[A] superb, and superbly written, novel of childhood and childhood's end. . . . Kempadoo writes in a rich creole, filling her story with kaleidoscopic images of Guyana's coastal plains. . . . Her story is also one of sexual awakening, and she explores these new feelings with a curiosity and freedom that are refreshing. . . . Kempadoo's novel, like the Buxton Spice mango tree, reveals its secrets, private and political, only sparingly until the bitter end.
—Patrick Markee, The New York Times Book Review
Kempadoo's Caribbean argot is precise and fluid, enriching this debut with bawdiness, violence and raucous humor.
—Los Angeles Times
About the Book
In Kempadoo's debut novel, we are immediately and vividly thrown into the mind and world of Lula, Kempadoo's prepubescent narrator. Rich in sensory detail, the novel carries its reader along in a flow of snappy vignettes about ten-year-old Lula's awakening sexuality, the people of Tamarind Grove, her racially mixed family and their conflict with the PNC regime of Burnham's Guyana. Kempadoo's depiction of the ten-year-old psyche, in Guyana or anywhere is shockingly accurate. Buxton Spice , like the mind of a ten-year-old girl, is preoccupied with sex. Sex and the three prostitutes in town, the burgeoning sexual prowess of the slightly older neighboring boys, and a graphically described scene of sex play among Lula and her sister and a set of neighboring sisters. Lula's world is a confusing place; her body and role are changing, as is the political landscape of Guyana. She looks to the Buxton Spice mango tree that towers over her house like an omniscient God. She is full of questions about the violent world around her. The big tree, she believes, knows but won't tell her its secrets. The great strength of Buxton Spice is in Kempadoo's ability to palpably show the reader an unfamiliar place and people, embroiled in the familiar struggles of life.
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About the Author
Oonya Kempadoo was born in Sussex in 1966 of Guyanese parents and brought up in Guyana from the age of five. She is of mixed Indian, African, Scottish and Amerindian descent. She lived briefly in Europe in her late teens before returning to the Caribbean where she has lived ever since, in St Lucia, Trinidad and Tobago, and currently in Grenada. In 1985, she began working in costume design and manufacturing for Carnival, started a commercial textile design business, and freelanced in computer graphics. She began writing in 1997 producing Buxton Spice, a semi-autobiographical account of a rural coming of age. Tide Running is Kempadoo's second novel. In addition to her writing she does voluntary social work with a home for some of Grenada's disadvantaged teenagers.
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Questions for Discussion
- Lula's house doubles as a school and community center. Her parents are educated and politically active. How is Lula different from the neighboring children because of these facts? How is she the same despite these facts?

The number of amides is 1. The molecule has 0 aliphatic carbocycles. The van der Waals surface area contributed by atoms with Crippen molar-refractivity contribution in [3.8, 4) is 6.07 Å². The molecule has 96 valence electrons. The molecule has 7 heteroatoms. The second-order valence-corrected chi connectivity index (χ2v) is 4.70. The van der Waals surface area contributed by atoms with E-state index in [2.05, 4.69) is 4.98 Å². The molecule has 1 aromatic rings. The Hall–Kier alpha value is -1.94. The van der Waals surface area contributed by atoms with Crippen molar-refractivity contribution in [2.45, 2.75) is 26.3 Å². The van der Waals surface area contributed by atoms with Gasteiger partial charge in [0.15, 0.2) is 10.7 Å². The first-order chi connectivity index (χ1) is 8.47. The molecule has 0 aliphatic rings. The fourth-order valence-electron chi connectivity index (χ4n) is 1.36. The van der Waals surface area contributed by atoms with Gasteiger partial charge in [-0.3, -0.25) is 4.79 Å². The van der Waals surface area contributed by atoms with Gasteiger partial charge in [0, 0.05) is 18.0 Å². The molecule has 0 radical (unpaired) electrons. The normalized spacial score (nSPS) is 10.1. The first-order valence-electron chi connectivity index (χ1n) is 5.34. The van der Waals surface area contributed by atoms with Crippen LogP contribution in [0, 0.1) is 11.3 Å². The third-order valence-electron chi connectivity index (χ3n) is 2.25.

- Lula's sexual awakening coincides with her awakening to the political tensions of Burnham's Guyana. What are the ramifications of Lula's having to deal with both of these things at once? Does this duality impede or accelerate her coming of age?
- “So big I couldn't climb it. Was one tree I didn't like. Walking down the stairs you could feel this thing knowing what you're thinking. . . . It knew everything and wouldn't tell me nuthing” (28-29). Lula sees the Buxton Spice tree as all knowing, Godlike. What about her situation supports her choosing a tree to deify?
- Much of the novel concerns itself with Lula's sexual awakening. Kempadoo has been praised for the fresh language she uses to convey a familiar subject matter. Pick out a few examples of this and discuss them.
- Discuss Lula's ideas about man-self. Who has it and to what degree? She says, “But in Sammy I could see no man-self at all. . . . She had a way that could make you give her anything she wanted” (121). What does Lula's desire to cultivate her man-self and shun her she-self say about her character?
- Tamarind Grove is a dangerous place. Does Lula appear to be frightened? Is she afraid when the People's Militia search her house and arrest her mother?
- Kempadoo writes in dialect in the first person narration as well as dialogue. What effect does this have on the story? What effect on the reader? Can you think of other authors who have done this?
- What are some of the universal themes of coming of age in this novel? What are the unique challenges of growing up for Lula and her friends?
- Kempadoo's use of language is often called lyrical and poetic. Choose a favorite passage that demonstrates her poetic prose and share it with your group.
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More Praise for Buxton Spice
“A brilliant achievement, precise, moving, poetic . . . as much a political novel as one about childhood.”
“Kempadoo is outstanding . . . Her observations true and funny . . . the prose is moist, natural, raucously alive, each sentence fantastically rhythmic and right.”
—Mail on Sunday
“Kempadoo brilliantly evokes the specific language of Lula's emergent sexuality through the use of a highly localized poetic language which suggests her sexuality is as much a social as a biological formation.”
“Lushly exotic . . . viewed through the eyes of Lula, a pre-pubescent Lolita growing up in Guyana, the novel draws an impressionistic picture of life in a country on the verge of collapse . . . Passages of descriptive brilliance . . . Swells the sexual lexicon and describes with erotic effect a child's sexual awakening.”
— The Times (London)